Table 1: Top percentage gains and losses in 2014 and 2015 (non-shoebox)

Source: SISV, URA, The Edge Property

Table 2: Actively transacted projects in 2014 and 2015 (non-shoebox)

Source: SISV, URA, The Edge Property

8% of shoebox industrial units sold at a loss
Shoebox industrial units attracted strong investment interest back in 2011 and 2012 due to their highly affordable quantum and promising rental yield. According to the URA, there is propensity for small-format industrial units to be used for non-industrial purposes such as offices. The proliferation of such units from projects such as Oxley Bizhub led the Government to enforce a minimum unit size of 150 sq m in December 2011 for projects developed on government land sale sites.
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The number of unprofitable transactions for small-format industrial units of 100 sq m or less jumped from 2% 2013 to 8% in 2014 and 2015. Losses for units sold in 2014 and 2015 averaged 7% or $46,496.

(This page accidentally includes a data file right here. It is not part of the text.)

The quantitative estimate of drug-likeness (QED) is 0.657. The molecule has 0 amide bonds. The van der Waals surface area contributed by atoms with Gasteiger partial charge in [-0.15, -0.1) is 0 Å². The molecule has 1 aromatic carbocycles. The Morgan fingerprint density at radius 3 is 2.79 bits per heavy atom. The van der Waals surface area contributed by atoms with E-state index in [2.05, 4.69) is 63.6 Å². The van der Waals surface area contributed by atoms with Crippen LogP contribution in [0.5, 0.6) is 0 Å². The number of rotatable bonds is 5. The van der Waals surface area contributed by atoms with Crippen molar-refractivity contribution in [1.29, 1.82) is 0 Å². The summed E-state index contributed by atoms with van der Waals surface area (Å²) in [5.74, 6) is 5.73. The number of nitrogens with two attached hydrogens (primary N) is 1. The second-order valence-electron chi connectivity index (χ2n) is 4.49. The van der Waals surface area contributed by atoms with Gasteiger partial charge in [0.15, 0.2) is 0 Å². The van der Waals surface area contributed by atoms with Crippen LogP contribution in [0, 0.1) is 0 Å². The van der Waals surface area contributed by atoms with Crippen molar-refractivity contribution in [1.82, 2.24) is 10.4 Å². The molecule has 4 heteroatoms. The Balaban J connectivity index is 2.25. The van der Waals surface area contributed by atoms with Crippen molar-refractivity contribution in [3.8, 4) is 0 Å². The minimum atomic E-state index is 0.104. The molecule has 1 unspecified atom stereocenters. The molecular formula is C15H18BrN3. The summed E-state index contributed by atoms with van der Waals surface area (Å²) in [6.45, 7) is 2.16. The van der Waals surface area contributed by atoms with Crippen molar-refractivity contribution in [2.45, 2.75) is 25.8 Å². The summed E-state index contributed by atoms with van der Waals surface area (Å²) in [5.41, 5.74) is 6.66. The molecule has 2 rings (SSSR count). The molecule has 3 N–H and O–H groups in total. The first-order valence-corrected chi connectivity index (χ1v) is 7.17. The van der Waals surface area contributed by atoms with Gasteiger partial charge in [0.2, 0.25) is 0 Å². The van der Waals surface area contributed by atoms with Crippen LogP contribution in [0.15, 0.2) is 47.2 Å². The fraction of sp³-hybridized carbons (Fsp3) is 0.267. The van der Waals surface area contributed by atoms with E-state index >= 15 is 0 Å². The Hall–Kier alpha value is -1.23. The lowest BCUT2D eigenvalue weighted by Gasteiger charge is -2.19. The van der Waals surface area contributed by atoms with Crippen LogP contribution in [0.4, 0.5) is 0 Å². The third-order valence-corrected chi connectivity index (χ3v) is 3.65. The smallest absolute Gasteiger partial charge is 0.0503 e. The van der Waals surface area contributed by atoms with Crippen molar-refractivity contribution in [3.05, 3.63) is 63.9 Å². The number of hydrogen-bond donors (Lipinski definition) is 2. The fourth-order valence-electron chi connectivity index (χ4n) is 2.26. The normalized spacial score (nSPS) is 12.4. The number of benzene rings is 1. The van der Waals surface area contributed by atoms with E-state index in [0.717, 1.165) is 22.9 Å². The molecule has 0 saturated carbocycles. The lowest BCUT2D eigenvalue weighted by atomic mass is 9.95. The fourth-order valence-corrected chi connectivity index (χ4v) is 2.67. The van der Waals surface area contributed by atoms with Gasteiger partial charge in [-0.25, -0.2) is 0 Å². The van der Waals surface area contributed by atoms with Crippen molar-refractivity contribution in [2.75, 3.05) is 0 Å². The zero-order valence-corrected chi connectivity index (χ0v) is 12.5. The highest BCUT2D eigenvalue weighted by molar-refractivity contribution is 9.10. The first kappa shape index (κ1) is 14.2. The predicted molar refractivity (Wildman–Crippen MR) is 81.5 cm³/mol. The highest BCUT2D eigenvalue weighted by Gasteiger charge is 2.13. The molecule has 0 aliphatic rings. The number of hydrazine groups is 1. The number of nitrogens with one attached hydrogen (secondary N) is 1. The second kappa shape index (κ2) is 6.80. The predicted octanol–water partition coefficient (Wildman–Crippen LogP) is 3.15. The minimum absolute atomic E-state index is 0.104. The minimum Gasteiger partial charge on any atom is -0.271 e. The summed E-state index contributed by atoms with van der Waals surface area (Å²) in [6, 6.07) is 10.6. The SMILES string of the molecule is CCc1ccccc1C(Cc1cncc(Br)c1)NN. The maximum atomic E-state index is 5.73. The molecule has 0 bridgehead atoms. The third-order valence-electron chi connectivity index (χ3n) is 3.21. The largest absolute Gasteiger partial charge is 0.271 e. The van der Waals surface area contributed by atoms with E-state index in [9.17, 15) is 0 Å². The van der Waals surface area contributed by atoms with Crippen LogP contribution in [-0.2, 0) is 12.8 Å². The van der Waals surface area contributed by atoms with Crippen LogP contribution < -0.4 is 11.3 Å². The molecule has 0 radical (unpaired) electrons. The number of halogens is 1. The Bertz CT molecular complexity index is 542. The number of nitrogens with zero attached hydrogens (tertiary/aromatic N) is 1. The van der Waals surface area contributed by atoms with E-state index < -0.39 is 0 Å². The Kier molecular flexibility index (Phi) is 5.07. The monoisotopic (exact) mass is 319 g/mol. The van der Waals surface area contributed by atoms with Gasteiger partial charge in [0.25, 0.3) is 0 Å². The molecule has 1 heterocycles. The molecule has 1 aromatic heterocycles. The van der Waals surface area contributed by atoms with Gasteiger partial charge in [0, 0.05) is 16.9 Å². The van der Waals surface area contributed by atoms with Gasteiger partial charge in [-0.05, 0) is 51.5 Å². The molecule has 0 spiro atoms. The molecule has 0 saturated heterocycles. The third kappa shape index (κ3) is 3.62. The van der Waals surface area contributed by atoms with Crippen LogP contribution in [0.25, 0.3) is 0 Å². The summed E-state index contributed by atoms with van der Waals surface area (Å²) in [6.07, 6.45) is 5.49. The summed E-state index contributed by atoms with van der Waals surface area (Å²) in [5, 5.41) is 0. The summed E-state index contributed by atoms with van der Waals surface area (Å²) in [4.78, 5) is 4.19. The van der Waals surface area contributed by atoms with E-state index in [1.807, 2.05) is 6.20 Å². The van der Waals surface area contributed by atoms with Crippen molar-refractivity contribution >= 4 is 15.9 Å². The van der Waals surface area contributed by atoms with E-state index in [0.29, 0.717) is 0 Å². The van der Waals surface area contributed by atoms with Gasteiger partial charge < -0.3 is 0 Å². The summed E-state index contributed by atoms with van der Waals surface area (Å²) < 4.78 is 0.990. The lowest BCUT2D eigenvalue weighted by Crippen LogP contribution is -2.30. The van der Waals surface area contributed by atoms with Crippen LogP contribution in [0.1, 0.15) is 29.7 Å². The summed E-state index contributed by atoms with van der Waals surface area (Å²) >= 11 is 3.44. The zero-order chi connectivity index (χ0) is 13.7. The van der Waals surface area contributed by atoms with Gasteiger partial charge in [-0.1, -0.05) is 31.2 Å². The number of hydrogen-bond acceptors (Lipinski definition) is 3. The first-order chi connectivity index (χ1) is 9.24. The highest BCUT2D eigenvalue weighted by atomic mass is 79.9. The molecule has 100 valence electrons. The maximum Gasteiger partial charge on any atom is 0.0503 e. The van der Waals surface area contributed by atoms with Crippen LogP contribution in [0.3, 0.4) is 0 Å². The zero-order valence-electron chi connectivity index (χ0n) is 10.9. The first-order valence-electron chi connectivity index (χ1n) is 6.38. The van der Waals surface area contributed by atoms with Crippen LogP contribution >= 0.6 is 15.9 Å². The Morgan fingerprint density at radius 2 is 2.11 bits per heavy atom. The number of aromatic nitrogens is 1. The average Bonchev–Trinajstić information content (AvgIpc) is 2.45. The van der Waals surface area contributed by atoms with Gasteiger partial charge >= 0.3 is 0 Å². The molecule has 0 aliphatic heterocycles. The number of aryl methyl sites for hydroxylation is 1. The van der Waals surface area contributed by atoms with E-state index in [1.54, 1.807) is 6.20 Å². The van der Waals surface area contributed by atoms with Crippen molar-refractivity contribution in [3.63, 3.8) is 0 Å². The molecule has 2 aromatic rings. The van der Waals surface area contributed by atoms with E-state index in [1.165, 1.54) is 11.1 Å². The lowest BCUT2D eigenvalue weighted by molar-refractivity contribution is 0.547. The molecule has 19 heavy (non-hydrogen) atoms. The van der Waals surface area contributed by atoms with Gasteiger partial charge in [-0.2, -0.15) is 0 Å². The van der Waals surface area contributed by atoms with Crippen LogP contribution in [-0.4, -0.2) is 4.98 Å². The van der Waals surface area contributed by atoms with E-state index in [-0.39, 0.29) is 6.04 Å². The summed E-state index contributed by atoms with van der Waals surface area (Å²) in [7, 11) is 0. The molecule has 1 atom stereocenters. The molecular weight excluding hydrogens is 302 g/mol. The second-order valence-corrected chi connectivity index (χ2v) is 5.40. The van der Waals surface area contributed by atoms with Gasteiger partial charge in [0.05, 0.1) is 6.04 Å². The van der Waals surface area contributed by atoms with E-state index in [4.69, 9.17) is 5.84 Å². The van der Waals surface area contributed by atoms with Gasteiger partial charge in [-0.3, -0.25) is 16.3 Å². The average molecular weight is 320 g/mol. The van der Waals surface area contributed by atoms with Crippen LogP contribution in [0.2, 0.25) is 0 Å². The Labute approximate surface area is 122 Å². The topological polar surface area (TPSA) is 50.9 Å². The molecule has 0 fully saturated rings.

Meanwhile, the gain among the profitable transactions was markedly smaller at 35% compared to 54% for bigger industrial units (See Table 3). Quantum-wise, the gains for small-format units averaged $151,013. Holding period for profitable and unprofitable deals were 2.7 and 4.5 yeas respectively.
Table 3: Profitability of shoebox versus non-shoebox units sold in 2014 and 2015

Source: SISV, URA, The Edge Property

The most profitable transaction accrued to a 506 sq ft unit at Northstar @ AMK amounting to $208,888 or 220% while the top loss was traced to a 958 sq ft unit at Pioneer Point (See Table 4).